Knowing how many carbs are in your vegetables is important for managing your carbohydrate intake. As you probably know by now, a diet that is low in carbohydrates is an essential component for optimizing your mental and physical health. Too many carbs (even complex) lead to insulin resistance, type 2 diabetes, heart disease, unwanted weight gain and obesity, cancer, depression, anxiety disorders, hyperactivity, insomnia, candida overgrowth, SIBO, adrenal fatigue, cognitive decline, Alzheimer’s and dementia, alcoholism, drug addiction, sugar and carb addition, compulsive overeating, PCOS, OCD, autoimmune disorders, and much more.
If you are following the Paleo diet as I hope you are, then your carbohydrate intake will just inherently be lower and healthier, and the average bear can consume most vegetables pretty freely. However, there are some vegetables that are high in carbs and individuals who have any of the aforementioned conditions or those who are following a ketogenic diet must be more stringent with their carb intake, so knowing which vegetables are high or low in carbohydrates is a vital ingredient for meal planning.
Please note that all the numbers I provide below in my list and chart are total carbs, not net carbs, and all foods are cooked unless stated otherwise; due to the fact that most of the conditions I mentioned earlier respond best when the majority of their foods are cooked rather than raw. If you replace a cup of cooked vegetable with a cup of raw vegetable, please note that the carb content would be lower, because more vegetables are condensed into a cup of cooked vegetables than a cup of raw.
So here is a list of carbs for the most common vegetables presented from lowest to highest.
Vegetables Low in Carbs
- Radishes – 1 medium (raw) 0.2 grams
- Alfalfa sprouts – (raw) 1 cup 0.7 grams
- Lettuce – 1 cup (raw) 1 grams
- Celery – 1 stalk (raw) 1.2 grams
- Green onion/scallion – 1 large (raw) 1.8 grams
- Bok choy – 1 cup 3 grams
- Garlic – 3 cloves 3 grams
- Leeks – 1/2 cup 4 grams
- Zucchini – 1 cup 4.8 grams
- Tomato – 1 medium (raw) 4.8 grams
- Green bell peppers – 1 cup sauteed 4.8 grams
- Cauliflower – 1 cup 5.2 grams
- Celery – 1 cup 6 grams
- Mustard greens – 1 cup 6 grams
- Summer squash – 1 cup 6.8 grams
- Spinach – 1 cup 7 grams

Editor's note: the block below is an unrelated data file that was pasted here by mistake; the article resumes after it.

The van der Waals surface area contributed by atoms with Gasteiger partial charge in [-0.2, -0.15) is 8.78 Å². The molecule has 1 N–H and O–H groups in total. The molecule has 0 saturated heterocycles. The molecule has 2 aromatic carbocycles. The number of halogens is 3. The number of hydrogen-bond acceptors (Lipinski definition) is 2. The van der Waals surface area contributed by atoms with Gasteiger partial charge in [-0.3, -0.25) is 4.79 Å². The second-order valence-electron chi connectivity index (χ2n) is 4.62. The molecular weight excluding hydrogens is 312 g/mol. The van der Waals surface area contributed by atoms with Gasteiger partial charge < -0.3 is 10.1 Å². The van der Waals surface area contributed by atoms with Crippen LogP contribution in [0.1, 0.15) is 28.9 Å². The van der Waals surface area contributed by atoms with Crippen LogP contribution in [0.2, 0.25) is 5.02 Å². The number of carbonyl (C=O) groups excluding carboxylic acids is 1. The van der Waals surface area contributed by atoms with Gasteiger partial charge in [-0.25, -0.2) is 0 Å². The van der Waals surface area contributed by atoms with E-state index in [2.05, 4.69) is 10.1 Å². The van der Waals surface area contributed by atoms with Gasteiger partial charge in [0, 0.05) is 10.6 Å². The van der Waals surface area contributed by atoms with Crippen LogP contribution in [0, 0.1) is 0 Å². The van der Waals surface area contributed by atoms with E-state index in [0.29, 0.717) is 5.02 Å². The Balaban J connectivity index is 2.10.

- Kale – 1 cup 7 grams
- Swiss chard – 1 cup 7 grams
- Sweet red pepper – 1 cup sauteed 7 grams
- Spaghetti squash – 1 cup 7 grams
- Okra – 1 cup 7.2 grams
- Asparagus – 1 cup 7.4 grams
- Turnips – 1 cup 8 grams
- Green Cabbage – 1 cup 8.2 grams
- Eggplant – 1 cup 9 grams
- Green beans – 1 cup 10 grams
- Onion – 1 medium 10 grams
- Red cabbage – 1 cup shredded 10 grams
Medium Carb Vegetables
- Cucumber – 1 average (raw) 11 grams
- Collards – 1 cup 11 grams
- Jicama – 1 cup slices (raw) 11 grams
- Rutabagas – 1 cup 12 grams
- Pumpkin – 1 cup mashed 12 grams
- Broccoli – 1 cup 12 grams
- Carrot – 1 cup slices 12 grams
- Brussels sprouts – 1 cup 12 grams
- Artichokes – 1 medium 14 grams
- Tomato sauce – 1 cup 16 grams
- Beets – 1 cup 16 grams
High Carb Vegetables
- Butternut squash – 1 cup 22 grams
- Acorn squash – 1 cup 22 grams
- Sweet potato – 1 medium 24 grams
- Parsnips – 1 cup 26 grams
- Potato – 1 medium (baked) 37 grams
- Yam – 1 cup 37 grams
- Plantains – 1 cup slices 48 grams
Please note that avocados and olives are technically fruits, so you can find them in my list of carbs for fruits rather than this page. Although tomatoes are technically a fruit as well, I forgot to include them in my fruit chart so I have presented them here.
Below you will find a handy little chart depicting the carbs in vegetables presented above that you can print out for your convenience if you like.
If it is difficult for you to reduce your carb consumption because of cravings, then you may want to take a look at my toolkit for overcoming cravings.